A small special-education school quietly moved to downtown Keene last fall into, appropriately, the former middle school building.
Ashuelot Valley Academy settled in at 31 Washington St. in October, according to Superintendent John Fulp. He’s also the director of development for Mount Prospect Academy, the umbrella under which the new Keene school opened. Plymouth-based Mount Prospect is run by the Becket Family of Services, a nonprofit behavioral health firm.
Fulp said Ashuelot Valley started the academic year Sept. 10 and leased space at Keene High School until the Washington Street building was ready to occupy.
Over the years, as the Washington Park Residences were in development nearby, the former middle school building was pitched as the future home of an entertainment hub called The Spot, to include a nightclub, a 200-seat restaurant and a performance venue.
But plans never seemed to move past the conceptual phase, and there were mixed messages over the status of any such project. Last May, Tony Marcotte, a senior project manager with the company that developed the apartment complex, wrote in an email that The Spot hadn’t proceeded with a lease. He wasn’t reachable for comment this morning.
One of The Spot’s owners, Robert D. Gaskill Jr., however, wrote in a message to a reporter this morning that he’s waiting on the next round of funding and the project will be moving forward soon.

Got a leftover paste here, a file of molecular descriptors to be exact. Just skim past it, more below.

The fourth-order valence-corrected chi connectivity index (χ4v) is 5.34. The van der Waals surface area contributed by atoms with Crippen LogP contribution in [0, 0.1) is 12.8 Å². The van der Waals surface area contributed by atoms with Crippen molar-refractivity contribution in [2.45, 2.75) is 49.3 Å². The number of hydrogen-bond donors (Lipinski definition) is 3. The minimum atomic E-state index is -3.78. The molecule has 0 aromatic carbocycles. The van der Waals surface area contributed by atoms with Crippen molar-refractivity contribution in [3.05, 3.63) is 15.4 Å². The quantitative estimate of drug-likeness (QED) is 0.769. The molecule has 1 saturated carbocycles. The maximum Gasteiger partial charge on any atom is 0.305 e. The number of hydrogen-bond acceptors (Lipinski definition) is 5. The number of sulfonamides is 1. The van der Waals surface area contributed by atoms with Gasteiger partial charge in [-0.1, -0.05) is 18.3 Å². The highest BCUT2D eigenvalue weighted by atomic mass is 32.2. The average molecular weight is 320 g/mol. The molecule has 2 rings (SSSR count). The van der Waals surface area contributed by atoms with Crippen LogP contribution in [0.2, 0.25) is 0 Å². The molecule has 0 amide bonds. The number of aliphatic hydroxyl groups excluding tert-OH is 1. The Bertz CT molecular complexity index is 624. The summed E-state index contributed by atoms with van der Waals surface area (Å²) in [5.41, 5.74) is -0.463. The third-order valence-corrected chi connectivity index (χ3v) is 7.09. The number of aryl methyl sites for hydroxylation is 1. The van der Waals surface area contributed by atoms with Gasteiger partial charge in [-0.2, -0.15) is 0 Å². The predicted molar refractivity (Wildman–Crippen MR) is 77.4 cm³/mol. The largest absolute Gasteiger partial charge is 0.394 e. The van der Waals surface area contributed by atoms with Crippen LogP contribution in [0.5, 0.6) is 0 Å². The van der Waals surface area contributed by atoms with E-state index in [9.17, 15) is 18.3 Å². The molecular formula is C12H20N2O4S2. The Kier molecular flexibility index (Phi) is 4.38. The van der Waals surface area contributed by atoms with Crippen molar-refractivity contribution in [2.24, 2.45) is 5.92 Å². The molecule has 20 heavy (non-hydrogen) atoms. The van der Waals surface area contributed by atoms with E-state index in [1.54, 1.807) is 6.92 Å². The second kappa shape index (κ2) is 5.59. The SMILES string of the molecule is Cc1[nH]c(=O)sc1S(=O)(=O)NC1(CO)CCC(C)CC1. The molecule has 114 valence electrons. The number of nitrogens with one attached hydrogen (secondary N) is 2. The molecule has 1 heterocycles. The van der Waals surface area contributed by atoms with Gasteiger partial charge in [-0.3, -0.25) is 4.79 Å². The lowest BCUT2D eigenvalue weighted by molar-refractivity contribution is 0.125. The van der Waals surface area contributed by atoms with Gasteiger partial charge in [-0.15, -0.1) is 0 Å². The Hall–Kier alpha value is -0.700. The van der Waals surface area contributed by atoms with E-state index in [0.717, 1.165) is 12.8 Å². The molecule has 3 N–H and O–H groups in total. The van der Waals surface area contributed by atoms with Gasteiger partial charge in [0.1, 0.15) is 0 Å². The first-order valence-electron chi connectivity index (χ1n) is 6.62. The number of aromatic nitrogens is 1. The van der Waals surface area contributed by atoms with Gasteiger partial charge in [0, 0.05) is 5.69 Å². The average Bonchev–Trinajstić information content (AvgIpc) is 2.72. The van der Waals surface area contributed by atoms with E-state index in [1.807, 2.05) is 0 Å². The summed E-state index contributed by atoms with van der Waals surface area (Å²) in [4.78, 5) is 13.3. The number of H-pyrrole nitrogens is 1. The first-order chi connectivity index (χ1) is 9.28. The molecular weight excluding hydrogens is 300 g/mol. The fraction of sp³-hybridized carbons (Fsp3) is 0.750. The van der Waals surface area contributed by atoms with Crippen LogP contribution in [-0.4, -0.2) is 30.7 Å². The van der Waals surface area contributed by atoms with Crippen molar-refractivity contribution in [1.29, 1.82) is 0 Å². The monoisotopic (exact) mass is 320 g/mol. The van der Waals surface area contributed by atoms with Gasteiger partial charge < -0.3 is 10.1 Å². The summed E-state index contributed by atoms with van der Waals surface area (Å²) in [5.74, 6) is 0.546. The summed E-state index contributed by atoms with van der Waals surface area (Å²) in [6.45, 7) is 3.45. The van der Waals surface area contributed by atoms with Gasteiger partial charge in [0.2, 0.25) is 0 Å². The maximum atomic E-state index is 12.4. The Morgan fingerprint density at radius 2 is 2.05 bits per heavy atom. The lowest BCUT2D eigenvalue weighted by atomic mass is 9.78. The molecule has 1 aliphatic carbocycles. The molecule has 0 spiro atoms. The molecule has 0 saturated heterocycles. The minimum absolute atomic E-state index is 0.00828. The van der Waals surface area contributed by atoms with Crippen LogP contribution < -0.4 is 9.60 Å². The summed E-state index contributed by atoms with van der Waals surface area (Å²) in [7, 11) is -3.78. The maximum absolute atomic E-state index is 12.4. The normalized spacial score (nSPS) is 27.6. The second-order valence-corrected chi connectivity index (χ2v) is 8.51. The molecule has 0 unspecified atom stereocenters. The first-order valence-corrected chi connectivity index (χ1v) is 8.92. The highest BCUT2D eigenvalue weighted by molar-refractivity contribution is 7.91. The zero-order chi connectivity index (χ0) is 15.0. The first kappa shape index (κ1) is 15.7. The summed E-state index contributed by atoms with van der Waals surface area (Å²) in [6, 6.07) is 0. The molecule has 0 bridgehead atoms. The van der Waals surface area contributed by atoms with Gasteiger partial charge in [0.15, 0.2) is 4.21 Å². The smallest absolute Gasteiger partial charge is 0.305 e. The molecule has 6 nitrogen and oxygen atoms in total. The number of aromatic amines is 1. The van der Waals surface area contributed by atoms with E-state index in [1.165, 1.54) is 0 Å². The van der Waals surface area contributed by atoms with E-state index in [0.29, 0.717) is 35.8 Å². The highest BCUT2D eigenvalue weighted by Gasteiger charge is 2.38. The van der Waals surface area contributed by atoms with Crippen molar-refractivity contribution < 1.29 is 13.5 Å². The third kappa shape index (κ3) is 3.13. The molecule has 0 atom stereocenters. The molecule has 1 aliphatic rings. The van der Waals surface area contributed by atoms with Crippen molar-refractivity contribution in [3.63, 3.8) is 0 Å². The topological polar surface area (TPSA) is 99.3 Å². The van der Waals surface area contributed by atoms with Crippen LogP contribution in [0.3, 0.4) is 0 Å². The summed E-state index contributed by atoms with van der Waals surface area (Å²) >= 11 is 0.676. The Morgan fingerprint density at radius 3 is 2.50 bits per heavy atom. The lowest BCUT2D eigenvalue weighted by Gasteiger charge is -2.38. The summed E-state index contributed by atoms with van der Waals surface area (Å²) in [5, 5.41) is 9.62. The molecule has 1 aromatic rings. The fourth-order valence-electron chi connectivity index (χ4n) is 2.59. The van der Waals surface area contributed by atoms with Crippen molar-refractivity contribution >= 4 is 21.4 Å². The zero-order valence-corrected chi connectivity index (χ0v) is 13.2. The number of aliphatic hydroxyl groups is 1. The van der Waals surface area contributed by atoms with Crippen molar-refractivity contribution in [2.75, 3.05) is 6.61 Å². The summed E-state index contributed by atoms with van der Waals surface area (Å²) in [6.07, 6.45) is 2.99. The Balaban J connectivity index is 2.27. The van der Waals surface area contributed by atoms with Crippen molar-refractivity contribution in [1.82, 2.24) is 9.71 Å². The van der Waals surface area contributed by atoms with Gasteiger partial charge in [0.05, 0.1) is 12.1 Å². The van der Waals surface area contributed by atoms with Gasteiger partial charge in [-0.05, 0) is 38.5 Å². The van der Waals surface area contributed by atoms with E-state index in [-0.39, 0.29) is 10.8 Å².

“We have all of our ducks in a row so to speak,” he wrote.
He wasn’t available at the time to answer further questions.
As for the school, Mount Prospect Academy’s website says it specializes in “working with difficult-to-serve youth who have not succeeded, academically or behaviorally, in a more traditional academic setting.” The nonprofit organization has nine other residential and academic facilities across New Hampshire, according to its website, and two in Massachusetts.
But the southwest corner of the Granite State was lacking adequate services for children with behavioral and mental health needs, Fulp said, and some school district representatives had reached out with their concerns.
“We really seek to educate and treat the whole child, and really individualizing an experience for those kids so they can have a full life,” he said.
Accepting 5th- through 12th-graders, Ashuelot Valley offers a full education curriculum with small class sizes and additional supports, Fulp said, such as a staff counselor who informs the school’s therapeutic practices. There are about 20 students enrolled now, he said, with room for approximately 10 more.
As for the building, Fulp said he was elated to discover the inside was a blank canvas.
“We worked with developers to pick out a space and design it specifically with our kids in mind,” he said.
The academy uses about 7,000 square feet and created spacious classrooms that each have their own bathroom. The organization looked at best practices learned from other facilities when remodeling the Washington Street building, even taking acoustics into account to reduce echo, which can help children who are sensitive to sounds.
Fulp said he hopes to plan an open house for the public within the next couple of months.
For more information about Ashuelot Valley Academy, visit mountprospectacademy.org or contact the school’s executive director, Cory Rogers, at 506-4665.
This article has been edited to correct the school's phone number.